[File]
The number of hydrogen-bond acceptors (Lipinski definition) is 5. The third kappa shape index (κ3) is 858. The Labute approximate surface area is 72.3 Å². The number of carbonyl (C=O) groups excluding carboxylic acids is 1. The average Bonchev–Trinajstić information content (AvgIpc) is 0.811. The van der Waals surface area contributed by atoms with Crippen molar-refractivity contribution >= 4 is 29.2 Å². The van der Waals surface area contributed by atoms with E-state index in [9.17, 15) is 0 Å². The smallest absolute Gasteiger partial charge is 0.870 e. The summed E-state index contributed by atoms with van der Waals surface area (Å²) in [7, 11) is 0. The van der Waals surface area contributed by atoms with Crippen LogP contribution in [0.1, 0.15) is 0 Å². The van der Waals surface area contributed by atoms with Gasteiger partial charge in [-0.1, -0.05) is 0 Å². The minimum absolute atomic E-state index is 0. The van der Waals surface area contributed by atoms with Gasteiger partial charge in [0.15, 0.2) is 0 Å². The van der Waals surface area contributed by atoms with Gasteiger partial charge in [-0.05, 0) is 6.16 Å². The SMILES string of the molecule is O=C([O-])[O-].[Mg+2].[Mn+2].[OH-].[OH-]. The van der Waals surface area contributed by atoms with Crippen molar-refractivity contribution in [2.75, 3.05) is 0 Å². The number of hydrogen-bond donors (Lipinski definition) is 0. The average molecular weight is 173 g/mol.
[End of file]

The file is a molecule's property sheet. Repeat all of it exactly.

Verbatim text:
The number of hydrogen-bond acceptors (Lipinski definition) is 5. The third kappa shape index (κ3) is 858. The Labute approximate surface area is 72.3 Å². The number of carbonyl (C=O) groups excluding carboxylic acids is 1. The average Bonchev–Trinajstić information content (AvgIpc) is 0.811. The van der Waals surface area contributed by atoms with Crippen molar-refractivity contribution >= 4 is 29.2 Å². The van der Waals surface area contributed by atoms with E-state index in [9.17, 15) is 0 Å². The smallest absolute Gasteiger partial charge is 0.870 e. The summed E-state index contributed by atoms with van der Waals surface area (Å²) in [7, 11) is 0. The van der Waals surface area contributed by atoms with Crippen LogP contribution in [0.1, 0.15) is 0 Å². The van der Waals surface area contributed by atoms with Gasteiger partial charge in [-0.1, -0.05) is 0 Å². The minimum absolute atomic E-state index is 0. The van der Waals surface area contributed by atoms with Gasteiger partial charge in [0.15, 0.2) is 0 Å². The van der Waals surface area contributed by atoms with Gasteiger partial charge in [-0.05, 0) is 6.16 Å². The SMILES string of the molecule is O=C([O-])[O-].[Mg+2].[Mn+2].[OH-].[OH-]. The van der Waals surface area contributed by atoms with Crippen molar-refractivity contribution in [2.75, 3.05) is 0 Å². The number of hydrogen-bond donors (Lipinski definition) is 0. The average molecular weight is 173 g/mol.